You should probably ask yourself why you are so emotionally invested in discrediting this study, as the points I made above should be obvious to anyone of your intelligence.


Tom 10.12.06 at 11:44 am

I care less about the people who dismiss the study than the people who decided it’s not big news. Nobody is calling them nutters, but they’re the ones taking the really effective strategy if the goal is to keep the deaths coming.


MQ 10.12.06 at 11:46 am

Both Bobcat and Jane Galt are wrong. Car crash fatalities are not collected using population surveys, but hospital death records. Jane is right that there are no reliable death records in Iraq, but she is wrong that it is impossible to talk to people and ask them about deaths in the family simply because they live in an unstable country.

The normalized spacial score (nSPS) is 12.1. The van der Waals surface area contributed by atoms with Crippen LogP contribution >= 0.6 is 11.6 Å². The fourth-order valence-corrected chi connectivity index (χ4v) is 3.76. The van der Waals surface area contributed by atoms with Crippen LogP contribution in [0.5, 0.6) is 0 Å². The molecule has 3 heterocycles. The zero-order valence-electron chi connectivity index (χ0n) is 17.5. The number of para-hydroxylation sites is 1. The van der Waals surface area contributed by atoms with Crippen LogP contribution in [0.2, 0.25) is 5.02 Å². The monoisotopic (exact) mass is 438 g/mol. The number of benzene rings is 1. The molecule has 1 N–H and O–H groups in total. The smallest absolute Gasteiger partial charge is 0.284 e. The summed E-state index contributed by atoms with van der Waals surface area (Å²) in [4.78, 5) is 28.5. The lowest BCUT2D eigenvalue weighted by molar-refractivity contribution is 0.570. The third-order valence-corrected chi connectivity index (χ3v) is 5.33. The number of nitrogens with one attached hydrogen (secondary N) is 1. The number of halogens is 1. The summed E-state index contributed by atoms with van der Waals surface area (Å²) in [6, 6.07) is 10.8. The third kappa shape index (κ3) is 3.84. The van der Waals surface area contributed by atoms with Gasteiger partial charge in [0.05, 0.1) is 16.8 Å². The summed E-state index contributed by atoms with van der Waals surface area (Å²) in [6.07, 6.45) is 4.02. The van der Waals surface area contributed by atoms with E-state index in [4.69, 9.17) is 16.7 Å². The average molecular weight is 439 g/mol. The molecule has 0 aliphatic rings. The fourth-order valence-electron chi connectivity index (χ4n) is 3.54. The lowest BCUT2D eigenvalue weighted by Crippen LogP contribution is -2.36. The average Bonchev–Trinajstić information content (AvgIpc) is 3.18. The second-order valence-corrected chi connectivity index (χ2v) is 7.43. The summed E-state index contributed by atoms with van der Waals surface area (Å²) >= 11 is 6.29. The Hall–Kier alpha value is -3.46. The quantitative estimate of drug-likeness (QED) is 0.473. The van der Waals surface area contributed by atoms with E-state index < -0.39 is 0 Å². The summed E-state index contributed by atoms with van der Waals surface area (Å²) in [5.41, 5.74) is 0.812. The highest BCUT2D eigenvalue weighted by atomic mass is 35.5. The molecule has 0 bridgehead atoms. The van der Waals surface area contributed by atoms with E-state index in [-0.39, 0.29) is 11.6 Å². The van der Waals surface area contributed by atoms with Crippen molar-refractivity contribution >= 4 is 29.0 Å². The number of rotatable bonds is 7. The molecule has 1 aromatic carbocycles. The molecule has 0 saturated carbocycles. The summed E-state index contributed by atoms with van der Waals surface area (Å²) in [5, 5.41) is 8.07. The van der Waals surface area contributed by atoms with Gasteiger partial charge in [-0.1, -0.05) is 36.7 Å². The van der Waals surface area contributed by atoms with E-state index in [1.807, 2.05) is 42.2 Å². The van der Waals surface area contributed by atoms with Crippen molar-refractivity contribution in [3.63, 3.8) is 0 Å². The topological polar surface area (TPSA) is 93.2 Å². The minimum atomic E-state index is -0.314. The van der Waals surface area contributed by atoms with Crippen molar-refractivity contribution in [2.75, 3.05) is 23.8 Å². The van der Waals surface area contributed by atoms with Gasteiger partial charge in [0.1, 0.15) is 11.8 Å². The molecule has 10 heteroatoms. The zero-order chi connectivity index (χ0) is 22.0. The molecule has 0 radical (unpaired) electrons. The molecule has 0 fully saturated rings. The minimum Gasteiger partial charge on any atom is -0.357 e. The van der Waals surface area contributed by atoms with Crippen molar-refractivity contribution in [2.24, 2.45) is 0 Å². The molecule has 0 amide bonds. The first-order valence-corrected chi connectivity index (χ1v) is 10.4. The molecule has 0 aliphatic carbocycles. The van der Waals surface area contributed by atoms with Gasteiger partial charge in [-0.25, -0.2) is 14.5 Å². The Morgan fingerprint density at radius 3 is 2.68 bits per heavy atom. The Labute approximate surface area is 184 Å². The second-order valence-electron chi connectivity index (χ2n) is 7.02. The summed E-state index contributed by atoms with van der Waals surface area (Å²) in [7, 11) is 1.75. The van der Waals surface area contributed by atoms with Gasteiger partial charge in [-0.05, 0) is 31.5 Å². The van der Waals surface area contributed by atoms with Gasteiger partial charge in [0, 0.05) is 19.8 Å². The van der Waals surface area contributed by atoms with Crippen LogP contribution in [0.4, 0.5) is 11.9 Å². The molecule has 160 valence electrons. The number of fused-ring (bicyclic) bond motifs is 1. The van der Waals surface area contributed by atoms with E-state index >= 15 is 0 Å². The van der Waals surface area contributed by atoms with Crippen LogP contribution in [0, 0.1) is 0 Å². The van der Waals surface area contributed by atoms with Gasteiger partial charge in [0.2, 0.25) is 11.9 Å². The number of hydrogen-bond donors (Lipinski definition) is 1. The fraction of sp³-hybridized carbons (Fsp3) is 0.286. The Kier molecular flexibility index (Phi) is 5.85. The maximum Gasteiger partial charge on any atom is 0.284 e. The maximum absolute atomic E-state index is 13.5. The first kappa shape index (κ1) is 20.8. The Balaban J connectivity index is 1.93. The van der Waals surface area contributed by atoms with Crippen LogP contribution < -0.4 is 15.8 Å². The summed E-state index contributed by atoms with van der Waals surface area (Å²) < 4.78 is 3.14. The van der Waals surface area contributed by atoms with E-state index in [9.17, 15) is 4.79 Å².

This should be obvious, so once again we must ask why Jane Galt is so emotionally invested in minimizing evidence of what is obviously a massive humanitarian catastrophe in Iraq. Where in the collected ideological works of Ayn Rand and libertarianism does it say that wars are not destructive? And if the source isn’t there, where is she getting her urge to deny?


nick s 10.12.06 at 11:48 am

Suicide is a major cause of death in the US. Some 85 people kill themselves every day. There is none apparent in Iraq. I guess I am interested in a morbidity study of present day Iraq.

If there’s anywhere that reporting bias will be found, it’s likely to be in suicide. But that extends even to official death records in peaceful developed nations, let alone societies where the taboo is much greater.


Seth Finkelstein 10.12.06 at 11:49 am

Oooh I’m going to regret this, I know I’m going to regret this … But don’t the wingnuts sneer and deride and hate and absolutely froth at the mouth with blood-flecked spittle, until the heat death of the Universe … at Noam Chomsky because Noam Chomsky said skeptical things about initial reported estimates of the killing in Cambodia?


nick s 10.12.06 at 11:51 am

once again we must ask why Jane Galt is so emotionally invested in minimizing evidence of what is obviously a massive humanitarian catastrophe in Iraq.